Generate Random Content for SharePoint – 3


This is the third chapter of the Generate Random Content For SharePoint series. This time, detailing the challenges you might face when you want to create Excel workbooks. Chapters:

(If you don’t want to read through all the drama, jump directly to the Falling Action section.)

Exposition

If you've been following my previous posts, by now you should know how to generate unique, big files for upload test, and Word documents with random words to test the indexing functionality. In this post I'll show you the challenges you might face when creating Excel files.

 

Rising Action

Act 1

An Excel table is relatively simple with column- and row headers and some numbers. Unfortunately we do not have the "Lorem ipsum" generator as in Word, but in the previous section we already discussed that this would not be good anyway. We could however use the methods learned in the previous post; get the header colums' content from a dictionary and use a simple random generator for the numbers.

# Generate the first line with the headers
For ($Column = 1; $Column -le $Columns; $Column++)
{
    $RandomWordLine = Get-Random -Minimum 1 -Maximum $DictionaryFileRows
    $RandomWord = $DictionaryFileContent[$RandomWordLine]
    $FileStream.Write("`t$RandomWord")
}
# And the rows with the content
For ($Row = 1; $Row -le $Rows; $Row++)
{
    $FileStream.Write("`r`n") # New line
    $RandomWordLine = Get-Random -Minimum 1 -Maximum $DictionaryFileRows
    $RandomWord = $DictionaryFileContent[$RandomWordLine]
    $fileStream.Write("$RandomWord`t") # Row first column
    For ($Column = 1; $Column -le $Columns; $Column++)
    {
        $NumberTXT = [string](Get-Random -Minimum 1 -Maximum 10000) + "`t"
        $FileStream.Write($NumberTXT) # The actual numbers in the table
    }
}

I hope you found the "`t" and "`r`n" directives interesting. This is how you tell PowerShell to put in a Tab and a new row entry. Also, because we want to use the search refiners, we update the Creator and Las Modified By fields just as we learned earlier. Cheesy easy. Yeah... Not quite.

Act 2

As I've said earlier, while using a Office COM Objects from PowerShell is possible, the performance is not the best. The same applies to Excel as well, of course. Imagine you have to create a table with 100 columns and 1000 rows. This is how long it would take:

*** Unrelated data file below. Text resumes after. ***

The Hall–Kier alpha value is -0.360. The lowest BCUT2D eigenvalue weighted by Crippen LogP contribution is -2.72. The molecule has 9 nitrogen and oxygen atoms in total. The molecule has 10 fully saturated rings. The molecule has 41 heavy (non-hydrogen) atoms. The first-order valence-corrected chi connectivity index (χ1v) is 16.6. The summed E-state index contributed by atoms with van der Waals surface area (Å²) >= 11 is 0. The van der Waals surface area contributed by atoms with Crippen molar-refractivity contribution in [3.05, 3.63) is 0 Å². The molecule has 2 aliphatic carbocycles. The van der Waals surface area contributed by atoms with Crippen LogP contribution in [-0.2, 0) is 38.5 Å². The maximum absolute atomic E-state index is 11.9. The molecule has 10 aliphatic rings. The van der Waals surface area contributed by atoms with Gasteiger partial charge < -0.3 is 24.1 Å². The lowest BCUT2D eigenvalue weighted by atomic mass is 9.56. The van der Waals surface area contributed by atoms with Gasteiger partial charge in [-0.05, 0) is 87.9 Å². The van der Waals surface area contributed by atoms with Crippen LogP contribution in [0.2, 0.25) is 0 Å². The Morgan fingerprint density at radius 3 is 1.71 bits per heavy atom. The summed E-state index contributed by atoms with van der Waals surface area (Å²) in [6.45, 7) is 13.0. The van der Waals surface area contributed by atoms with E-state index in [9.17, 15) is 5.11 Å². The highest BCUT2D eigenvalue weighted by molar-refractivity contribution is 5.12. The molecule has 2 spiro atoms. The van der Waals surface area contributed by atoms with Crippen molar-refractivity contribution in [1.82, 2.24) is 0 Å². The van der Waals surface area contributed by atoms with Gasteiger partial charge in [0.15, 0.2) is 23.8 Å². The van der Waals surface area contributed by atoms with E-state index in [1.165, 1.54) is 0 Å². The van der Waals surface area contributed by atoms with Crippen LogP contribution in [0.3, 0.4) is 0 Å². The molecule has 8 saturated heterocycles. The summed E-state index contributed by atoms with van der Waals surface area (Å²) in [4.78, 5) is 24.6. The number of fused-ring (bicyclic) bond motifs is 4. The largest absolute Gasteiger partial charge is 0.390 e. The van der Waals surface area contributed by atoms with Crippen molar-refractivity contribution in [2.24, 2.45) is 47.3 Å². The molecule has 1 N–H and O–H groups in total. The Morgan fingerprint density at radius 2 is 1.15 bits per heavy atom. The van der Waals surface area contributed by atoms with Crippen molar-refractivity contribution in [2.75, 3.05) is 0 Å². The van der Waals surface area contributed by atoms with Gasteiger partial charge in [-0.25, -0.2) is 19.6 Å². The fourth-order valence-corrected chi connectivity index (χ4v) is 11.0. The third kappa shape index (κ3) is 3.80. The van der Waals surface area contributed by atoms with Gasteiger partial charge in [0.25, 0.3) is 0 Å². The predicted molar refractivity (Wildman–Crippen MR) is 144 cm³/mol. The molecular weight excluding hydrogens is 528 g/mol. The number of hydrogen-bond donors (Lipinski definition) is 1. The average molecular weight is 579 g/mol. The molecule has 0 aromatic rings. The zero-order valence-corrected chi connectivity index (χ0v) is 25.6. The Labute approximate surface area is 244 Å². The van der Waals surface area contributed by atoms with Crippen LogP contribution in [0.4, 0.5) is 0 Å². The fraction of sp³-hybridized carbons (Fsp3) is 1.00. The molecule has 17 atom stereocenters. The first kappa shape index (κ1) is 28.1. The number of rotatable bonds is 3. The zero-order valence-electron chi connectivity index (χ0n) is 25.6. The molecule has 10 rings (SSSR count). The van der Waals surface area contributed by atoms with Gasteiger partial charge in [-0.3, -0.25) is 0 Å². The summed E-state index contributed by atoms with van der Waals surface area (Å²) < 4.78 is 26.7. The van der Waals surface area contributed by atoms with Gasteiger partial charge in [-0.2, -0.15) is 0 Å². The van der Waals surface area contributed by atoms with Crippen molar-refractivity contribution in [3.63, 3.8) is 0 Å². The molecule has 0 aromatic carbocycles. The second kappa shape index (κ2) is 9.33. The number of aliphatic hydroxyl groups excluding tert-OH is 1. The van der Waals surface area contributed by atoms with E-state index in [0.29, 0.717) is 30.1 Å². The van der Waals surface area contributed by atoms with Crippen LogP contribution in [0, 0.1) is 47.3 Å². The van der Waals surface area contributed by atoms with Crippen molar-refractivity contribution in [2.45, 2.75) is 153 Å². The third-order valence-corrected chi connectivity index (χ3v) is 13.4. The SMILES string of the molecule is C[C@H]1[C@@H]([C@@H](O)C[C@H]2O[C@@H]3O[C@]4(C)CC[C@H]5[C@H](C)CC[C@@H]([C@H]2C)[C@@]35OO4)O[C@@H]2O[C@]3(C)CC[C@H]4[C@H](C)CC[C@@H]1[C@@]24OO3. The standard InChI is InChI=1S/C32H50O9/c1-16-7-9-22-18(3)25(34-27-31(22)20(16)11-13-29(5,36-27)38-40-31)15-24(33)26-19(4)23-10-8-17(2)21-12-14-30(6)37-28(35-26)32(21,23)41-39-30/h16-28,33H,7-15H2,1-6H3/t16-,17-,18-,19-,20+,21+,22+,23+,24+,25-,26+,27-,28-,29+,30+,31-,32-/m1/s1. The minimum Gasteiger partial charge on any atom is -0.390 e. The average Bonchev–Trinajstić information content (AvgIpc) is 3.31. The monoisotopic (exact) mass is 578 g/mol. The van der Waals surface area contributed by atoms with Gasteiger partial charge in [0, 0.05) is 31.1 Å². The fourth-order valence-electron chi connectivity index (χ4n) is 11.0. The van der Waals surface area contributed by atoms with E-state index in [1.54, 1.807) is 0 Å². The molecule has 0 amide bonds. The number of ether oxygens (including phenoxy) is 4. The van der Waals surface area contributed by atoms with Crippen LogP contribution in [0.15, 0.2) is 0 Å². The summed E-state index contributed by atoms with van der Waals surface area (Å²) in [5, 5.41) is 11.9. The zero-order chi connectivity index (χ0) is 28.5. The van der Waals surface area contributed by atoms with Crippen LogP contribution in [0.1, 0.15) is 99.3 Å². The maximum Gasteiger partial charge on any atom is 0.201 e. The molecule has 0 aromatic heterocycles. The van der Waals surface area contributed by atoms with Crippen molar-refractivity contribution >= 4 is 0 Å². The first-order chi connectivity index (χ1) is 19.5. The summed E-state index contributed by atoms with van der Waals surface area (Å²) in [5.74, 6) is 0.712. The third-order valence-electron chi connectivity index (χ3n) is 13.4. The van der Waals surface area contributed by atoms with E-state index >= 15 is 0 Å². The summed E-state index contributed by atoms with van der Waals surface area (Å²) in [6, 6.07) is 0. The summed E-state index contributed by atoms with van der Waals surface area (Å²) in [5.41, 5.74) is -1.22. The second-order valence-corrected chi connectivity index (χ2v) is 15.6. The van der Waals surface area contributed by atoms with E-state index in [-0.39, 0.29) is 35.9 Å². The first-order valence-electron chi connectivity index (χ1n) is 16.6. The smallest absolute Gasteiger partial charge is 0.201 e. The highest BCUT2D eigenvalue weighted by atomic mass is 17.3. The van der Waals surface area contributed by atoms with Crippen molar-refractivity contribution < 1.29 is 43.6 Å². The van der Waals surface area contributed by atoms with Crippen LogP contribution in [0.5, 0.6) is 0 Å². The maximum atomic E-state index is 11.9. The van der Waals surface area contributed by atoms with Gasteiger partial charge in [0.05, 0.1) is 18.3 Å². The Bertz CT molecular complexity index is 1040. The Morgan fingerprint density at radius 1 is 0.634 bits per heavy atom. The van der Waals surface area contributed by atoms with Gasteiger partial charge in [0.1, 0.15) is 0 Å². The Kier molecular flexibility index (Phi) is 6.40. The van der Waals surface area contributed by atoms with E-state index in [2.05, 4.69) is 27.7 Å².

COM Object   Text Writer
Time Taken 324 s 18 s

Even if we have to do the conversion from TXT to XLSX, we will be well below how long it takes with the COM Object. I guess it's a no-brainer what we are going to choose. With Word documents the method was simple: we generated a long string, then pasted it into a document, saved the document as some name, and that was it. It would be good to use this with Excel, wouldn't it? Well... Yes, it would.

Climax

Act 3

Tiny little problem, that Excel does not work as Word does. There's no Selection object, so channeling information directly into an Excel file directly is not possible. Why is this a problem? Two reasons:

  • If we do not have a template Excel file, then we have to create TXT files, then convert them into XLSX. Not a big burden, but it has a little performance impact.
$ExcelWorkBook = $ExcelApplication.Workbooks.Open($TempTXT)
$ExcelWorkBook.SaveAs($ExcelFile, [Microsoft.Office.Interop.Excel.XlFileFormat]::xlWorkbookDefault)
$ExcelWorkBook.Saved = $true
$ExcelWorkBook.Close()
  • If we do have a template file, then we have to copy-paste the content into the file. Yes, copy-paste. It is working, but if you want to use the machine while the files are being generated, then it might cause some problems.
$TempDocument = $ExcelApplication.Workbooks.Open($TempTXT,$null,$true)
$TempSheet = ($TempDocument.Sheets)[1]
$CopiedContent = $TempSheet.UsedRange.Copy()
$Pasted = $ExcelSheet.Range("A1").PasteSpecial()

Now there are a few things you might have noticed: